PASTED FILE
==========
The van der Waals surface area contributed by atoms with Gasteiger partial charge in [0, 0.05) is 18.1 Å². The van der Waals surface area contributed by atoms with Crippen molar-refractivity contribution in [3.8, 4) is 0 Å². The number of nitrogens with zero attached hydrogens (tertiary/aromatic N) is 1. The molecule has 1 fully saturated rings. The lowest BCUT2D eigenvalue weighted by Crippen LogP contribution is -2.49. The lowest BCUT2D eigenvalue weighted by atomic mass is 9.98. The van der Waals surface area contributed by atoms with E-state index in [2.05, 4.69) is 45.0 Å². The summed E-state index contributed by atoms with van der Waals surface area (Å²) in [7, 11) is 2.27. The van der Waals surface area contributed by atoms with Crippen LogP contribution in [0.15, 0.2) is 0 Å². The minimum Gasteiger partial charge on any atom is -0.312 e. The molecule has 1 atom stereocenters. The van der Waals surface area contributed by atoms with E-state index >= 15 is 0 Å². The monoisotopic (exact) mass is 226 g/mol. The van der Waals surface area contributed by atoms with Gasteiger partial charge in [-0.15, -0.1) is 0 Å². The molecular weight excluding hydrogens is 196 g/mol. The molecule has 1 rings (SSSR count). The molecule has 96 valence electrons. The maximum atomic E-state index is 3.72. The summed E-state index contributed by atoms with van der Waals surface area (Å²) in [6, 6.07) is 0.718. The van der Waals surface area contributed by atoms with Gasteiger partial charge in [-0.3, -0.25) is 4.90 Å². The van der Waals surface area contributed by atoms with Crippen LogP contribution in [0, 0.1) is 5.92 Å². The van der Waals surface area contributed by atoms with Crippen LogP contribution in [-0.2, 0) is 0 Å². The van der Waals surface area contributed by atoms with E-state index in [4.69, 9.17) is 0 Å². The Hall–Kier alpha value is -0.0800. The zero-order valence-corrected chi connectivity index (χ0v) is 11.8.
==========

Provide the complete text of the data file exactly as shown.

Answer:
The van der Waals surface area contributed by atoms with Gasteiger partial charge in [0, 0.05) is 18.1 Å². The van der Waals surface area contributed by atoms with Crippen molar-refractivity contribution in [3.8, 4) is 0 Å². The number of nitrogens with zero attached hydrogens (tertiary/aromatic N) is 1. The molecule has 1 fully saturated rings. The lowest BCUT2D eigenvalue weighted by Crippen LogP contribution is -2.49. The lowest BCUT2D eigenvalue weighted by atomic mass is 9.98. The van der Waals surface area contributed by atoms with E-state index in [2.05, 4.69) is 45.0 Å². The summed E-state index contributed by atoms with van der Waals surface area (Å²) in [7, 11) is 2.27. The van der Waals surface area contributed by atoms with Crippen LogP contribution in [0.15, 0.2) is 0 Å². The minimum Gasteiger partial charge on any atom is -0.312 e. The molecule has 1 atom stereocenters. The van der Waals surface area contributed by atoms with E-state index >= 15 is 0 Å². The monoisotopic (exact) mass is 226 g/mol. The van der Waals surface area contributed by atoms with Gasteiger partial charge in [-0.15, -0.1) is 0 Å². The molecular weight excluding hydrogens is 196 g/mol. The molecule has 1 rings (SSSR count). The molecule has 96 valence electrons. The maximum atomic E-state index is 3.72. The summed E-state index contributed by atoms with van der Waals surface area (Å²) in [6, 6.07) is 0.718. The van der Waals surface area contributed by atoms with Gasteiger partial charge in [-0.3, -0.25) is 4.90 Å². The van der Waals surface area contributed by atoms with Crippen LogP contribution in [0, 0.1) is 5.92 Å². The van der Waals surface area contributed by atoms with Crippen LogP contribution in [-0.2, 0) is 0 Å². The van der Waals surface area contributed by atoms with E-state index in [4.69, 9.17) is 0 Å². The Hall–Kier alpha value is -0.0800. The zero-order valence-corrected chi connectivity index (χ0v) is 11.8.